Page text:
The trend in the past few years has been growth in digital sales and a reduction in retail sales of games. Certainly, much of the digital sales growth can be attributed to downloadable content, subscriptions, and sales of virtual items. For the most part, that’s the sort of digital sales the console industry relied upon, since the Xbox 360, the Wii and the PlayStation 3 didn’t allow the digital download of full copies of games sold in retail stores, with minor exceptions.
That picture changed last year, as both Sony and Microsoft noted (without much fanfare) that full digital downloads of all games would be available on their next-gen consoles, and those copies would be available on the same day as the retail copy. GameStop seemed serenely unworried by this development, confident that this wouldn’t really affect their sales. After all, if you buy a digital copy of a game, you can’t resell it to GameStop for credit towards a new game, and you can’t lend the digital version of the game to a friend.
The future may have revealed itself with a move Microsoft made recently, one which didn’t get much notice in the press. Microsoft revealed a sale on the digital full version of Ryse: Son of Rome with this tweet from Microsoft Studio manager Mike Ybarra: “2/18 through 2/24 you can get Ryse: Son of Rome off digital marketplace for $39.99!” GameStop had been selling the used version of Ryse for $55, but following Microsoft’s sale the price was reduced to $38.
This may not seem like much until you remember that GameStop derives the majority of its profits from the sale of used games. Is this a sign that Microsoft will be cutting digital prices more in the future, and trying to drive more direct sales at GameStop’s expense Or is this just a response to Ryse not selling so well . . . but if that’s the case won’t Microsoft employ that any time a title slows down. Will Sony follow suit?
Certainly digital sales are increasing, but does this point to a faster shift towards digital that GameStop in particular should be worried about If Microsoft and Sony begin regularly discounting full digital versions of the games, and perhaps bring back some of the digital permissions that Microsoft briefly offered for the Xbox One (sharing your digital games to some extent), could this cause problems for GameStop On the consumer side, if digital games become more popular will the 500 GB hard drives in next-gen system start to seem too small. Is Microsoft throwing down the digital gauntlet and challenging GameStop to a duel over game prices. The [a]list daily consulted some digital experts to get their take on the situation.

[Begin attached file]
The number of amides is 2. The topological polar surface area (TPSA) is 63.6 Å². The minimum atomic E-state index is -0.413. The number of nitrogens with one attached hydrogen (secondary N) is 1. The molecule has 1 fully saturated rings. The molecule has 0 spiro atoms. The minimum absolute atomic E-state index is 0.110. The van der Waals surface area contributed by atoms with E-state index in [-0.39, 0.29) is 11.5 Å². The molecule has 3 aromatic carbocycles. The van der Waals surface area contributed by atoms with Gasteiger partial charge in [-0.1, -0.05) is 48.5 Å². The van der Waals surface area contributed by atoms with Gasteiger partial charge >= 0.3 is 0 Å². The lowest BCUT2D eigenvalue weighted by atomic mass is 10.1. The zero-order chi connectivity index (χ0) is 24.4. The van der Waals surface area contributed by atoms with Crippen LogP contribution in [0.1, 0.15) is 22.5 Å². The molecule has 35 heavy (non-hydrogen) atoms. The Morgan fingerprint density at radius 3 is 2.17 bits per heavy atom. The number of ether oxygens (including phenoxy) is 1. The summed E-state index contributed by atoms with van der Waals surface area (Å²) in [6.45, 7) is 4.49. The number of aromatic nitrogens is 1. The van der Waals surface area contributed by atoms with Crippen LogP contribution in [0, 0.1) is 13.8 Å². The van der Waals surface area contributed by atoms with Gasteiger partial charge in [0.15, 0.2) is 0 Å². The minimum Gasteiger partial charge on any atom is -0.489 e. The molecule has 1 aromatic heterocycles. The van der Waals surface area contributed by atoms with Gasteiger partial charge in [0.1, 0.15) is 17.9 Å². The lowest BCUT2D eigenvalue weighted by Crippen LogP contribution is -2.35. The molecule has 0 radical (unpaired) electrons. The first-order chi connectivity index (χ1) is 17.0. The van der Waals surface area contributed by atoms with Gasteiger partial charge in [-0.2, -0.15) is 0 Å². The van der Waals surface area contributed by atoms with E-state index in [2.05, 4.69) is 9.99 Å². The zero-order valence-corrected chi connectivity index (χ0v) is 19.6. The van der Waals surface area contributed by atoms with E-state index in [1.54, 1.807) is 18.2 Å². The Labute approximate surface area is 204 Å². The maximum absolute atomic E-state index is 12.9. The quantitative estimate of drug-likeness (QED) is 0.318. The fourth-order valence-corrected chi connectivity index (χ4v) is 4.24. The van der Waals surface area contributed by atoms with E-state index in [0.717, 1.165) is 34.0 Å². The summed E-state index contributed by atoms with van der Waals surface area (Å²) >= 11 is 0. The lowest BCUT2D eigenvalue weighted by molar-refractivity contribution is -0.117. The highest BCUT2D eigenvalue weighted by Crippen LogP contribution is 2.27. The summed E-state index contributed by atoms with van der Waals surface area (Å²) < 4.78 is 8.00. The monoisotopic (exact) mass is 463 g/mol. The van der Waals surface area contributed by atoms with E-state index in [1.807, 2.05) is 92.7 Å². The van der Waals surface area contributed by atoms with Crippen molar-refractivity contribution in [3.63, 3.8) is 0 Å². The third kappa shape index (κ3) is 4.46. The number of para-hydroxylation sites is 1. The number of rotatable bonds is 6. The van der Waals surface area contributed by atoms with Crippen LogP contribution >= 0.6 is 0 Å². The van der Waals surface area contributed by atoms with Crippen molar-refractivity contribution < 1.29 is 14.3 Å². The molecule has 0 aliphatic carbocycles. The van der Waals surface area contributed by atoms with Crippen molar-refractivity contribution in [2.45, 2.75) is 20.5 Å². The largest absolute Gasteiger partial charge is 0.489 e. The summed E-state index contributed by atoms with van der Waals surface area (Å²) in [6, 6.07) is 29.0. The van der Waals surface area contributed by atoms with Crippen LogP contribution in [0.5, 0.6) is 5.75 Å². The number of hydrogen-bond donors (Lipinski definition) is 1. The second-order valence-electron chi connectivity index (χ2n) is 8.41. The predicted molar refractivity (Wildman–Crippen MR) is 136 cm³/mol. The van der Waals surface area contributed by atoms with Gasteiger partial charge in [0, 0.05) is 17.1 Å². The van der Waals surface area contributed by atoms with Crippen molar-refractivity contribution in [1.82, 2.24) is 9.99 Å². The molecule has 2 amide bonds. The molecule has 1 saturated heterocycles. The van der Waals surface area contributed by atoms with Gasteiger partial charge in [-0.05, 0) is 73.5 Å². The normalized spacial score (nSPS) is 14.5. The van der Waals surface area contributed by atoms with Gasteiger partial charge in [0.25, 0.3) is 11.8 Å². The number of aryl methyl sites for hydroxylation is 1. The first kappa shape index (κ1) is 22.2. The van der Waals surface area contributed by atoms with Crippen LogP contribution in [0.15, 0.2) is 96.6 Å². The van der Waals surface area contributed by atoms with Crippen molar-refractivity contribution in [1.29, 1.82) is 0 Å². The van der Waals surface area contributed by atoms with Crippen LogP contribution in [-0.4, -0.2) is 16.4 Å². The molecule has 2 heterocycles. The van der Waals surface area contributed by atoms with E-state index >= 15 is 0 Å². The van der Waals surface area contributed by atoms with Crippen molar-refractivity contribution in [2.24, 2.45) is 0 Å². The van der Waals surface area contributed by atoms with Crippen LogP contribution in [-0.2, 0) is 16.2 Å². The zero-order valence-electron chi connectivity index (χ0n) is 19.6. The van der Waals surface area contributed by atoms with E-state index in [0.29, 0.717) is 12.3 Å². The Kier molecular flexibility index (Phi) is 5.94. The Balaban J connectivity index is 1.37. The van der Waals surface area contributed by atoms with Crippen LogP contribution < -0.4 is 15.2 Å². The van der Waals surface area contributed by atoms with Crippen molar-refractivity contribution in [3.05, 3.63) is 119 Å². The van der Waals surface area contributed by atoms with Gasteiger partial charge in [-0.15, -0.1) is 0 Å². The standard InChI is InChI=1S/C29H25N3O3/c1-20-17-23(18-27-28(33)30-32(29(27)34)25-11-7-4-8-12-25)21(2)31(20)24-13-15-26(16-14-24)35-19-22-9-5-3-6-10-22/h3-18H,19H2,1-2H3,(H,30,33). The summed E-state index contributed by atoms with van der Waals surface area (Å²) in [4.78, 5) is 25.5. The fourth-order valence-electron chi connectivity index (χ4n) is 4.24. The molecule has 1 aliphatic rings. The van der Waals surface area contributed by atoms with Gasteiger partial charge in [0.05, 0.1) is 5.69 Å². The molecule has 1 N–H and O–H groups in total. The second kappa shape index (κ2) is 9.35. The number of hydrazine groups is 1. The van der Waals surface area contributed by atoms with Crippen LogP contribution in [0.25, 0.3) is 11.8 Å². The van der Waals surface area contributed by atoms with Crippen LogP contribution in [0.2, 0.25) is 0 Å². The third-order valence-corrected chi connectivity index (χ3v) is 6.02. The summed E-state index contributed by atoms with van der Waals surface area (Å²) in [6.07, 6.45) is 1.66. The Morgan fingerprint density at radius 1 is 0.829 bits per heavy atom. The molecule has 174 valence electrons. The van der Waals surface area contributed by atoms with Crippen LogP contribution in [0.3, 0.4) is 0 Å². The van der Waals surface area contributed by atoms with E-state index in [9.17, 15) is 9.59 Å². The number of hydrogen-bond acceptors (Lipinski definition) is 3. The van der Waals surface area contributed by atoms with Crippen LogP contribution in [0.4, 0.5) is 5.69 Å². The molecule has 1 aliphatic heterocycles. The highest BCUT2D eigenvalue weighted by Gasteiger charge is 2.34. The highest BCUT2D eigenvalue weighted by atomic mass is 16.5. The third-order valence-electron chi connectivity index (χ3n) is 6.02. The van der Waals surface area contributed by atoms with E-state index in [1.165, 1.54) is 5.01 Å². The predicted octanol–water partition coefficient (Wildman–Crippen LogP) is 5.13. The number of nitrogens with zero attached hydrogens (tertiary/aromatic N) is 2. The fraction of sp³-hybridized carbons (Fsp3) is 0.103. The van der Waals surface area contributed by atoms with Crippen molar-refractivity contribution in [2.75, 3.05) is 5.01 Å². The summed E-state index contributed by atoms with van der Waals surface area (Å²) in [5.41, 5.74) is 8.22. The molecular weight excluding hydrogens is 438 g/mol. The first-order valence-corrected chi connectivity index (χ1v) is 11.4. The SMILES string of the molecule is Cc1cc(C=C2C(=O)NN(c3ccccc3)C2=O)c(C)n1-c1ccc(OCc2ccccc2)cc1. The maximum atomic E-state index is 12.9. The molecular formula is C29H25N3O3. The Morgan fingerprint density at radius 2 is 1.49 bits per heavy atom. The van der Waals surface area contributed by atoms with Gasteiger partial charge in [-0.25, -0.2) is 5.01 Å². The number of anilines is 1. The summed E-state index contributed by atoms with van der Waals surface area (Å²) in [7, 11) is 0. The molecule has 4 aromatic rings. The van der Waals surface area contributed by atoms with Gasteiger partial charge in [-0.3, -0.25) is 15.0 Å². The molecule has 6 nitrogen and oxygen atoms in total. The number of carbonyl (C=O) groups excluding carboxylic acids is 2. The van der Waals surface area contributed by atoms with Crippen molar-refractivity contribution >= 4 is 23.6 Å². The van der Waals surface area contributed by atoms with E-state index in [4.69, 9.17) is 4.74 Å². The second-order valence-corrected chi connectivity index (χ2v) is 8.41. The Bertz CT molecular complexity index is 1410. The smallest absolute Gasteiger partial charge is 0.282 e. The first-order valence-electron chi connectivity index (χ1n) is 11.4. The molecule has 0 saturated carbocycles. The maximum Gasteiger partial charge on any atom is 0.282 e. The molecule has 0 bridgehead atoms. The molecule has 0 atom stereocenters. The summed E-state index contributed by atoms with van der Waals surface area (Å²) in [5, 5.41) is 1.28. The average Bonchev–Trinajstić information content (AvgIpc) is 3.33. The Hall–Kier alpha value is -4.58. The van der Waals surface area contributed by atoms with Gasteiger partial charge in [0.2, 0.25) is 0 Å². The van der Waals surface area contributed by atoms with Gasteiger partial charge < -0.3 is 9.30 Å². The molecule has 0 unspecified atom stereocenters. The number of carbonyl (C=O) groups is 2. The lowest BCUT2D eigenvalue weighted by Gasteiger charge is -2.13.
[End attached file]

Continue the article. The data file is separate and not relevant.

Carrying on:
David F. Cole of DFC Intelligence sees this as just a further move in the struggle over digital versus physical sales. “This is an ongoing battle,” Cole said. “Publishers will continue to look to drive direct digital sales but they also have to balance not upsetting retailers too much. I think this is just part of a trend that is underway and digital will grow at a steady pace.”
As far as Ryse: Son of Rome goes, Cole believes this is something particular to this game. “I don”™t think the Ryse issue is that big a deal,” Cole said. “Ryse was a title that had a lukewarm reception and as of February 22 it was three months on the market. That is a time when sales start to cool and prices start to drop.”
Overall, Cole sees retail continuing to shrink its share of sales. “Retail is not going away even as digital sales continue to grow. Nevertheless, DFC Intelligence is forecasting that sales of new products at retail will be lower this generation than they were the previous generation,” Cole said. “However, with the growth of online sales DFC Intelligence predicts overall console game software sales will reach record levels. Combined online and retail sales of game software are forecasted to reach $29 billion in 2017 compared with around $22 billion at the peak of the last generation.”
“GameStop has a leg up on other retailers because of their used game business,” Cole pointed out. “So the play for them is to build market share in the retail business.”
Joost van Dreunen of SuperData doesn’t think this represents a major battle between Microsoft and GameStop. “I don’t think Microsoft is trying renegotiate its relationship with GameStop in such an indirect manner,” said van Dreunen.”It’s likely a minor decision in their larger digital games experiment.”
“GameStop continues to play a vital role in marketing games to consumers,” van Dreunen said. “Their ability to generate pre-orders and create buzz for new titles will not be replaced by digital distribution any time soon. Ask yourself why else people insist on standing in line at midnight to get their hands on a copy at retail that’s also available via download. That said, publishers and platform holders do have more options available, which weakens GameStop’s position long-term. Chances are that GameStop will have to reduce its footprint, but since we’re currently in the first year of a new console cycle, that isn’t likely to happen until 2015.”
As for the capacity of next-gen consoles, van Dreunen thinks the problem is solvable. “For the dedicated gamer audience it’s no problem to expand their storage capacity. External drives are cheap today and easy to connect,” van Dreunen noted. “Sony’s announcement of its streaming services might bypass the issue of limited storage, but let’s wait and see how that plays out first. The hardware manufacturers will, ultimately, have to make the digital experience seamless and fast if they want to plug into a mainstream audience. Nintendo’s 3DS approach of using standard hardware like a 4Gb SD card fits well with this, and, I expect, will continue to drive digital download sales.”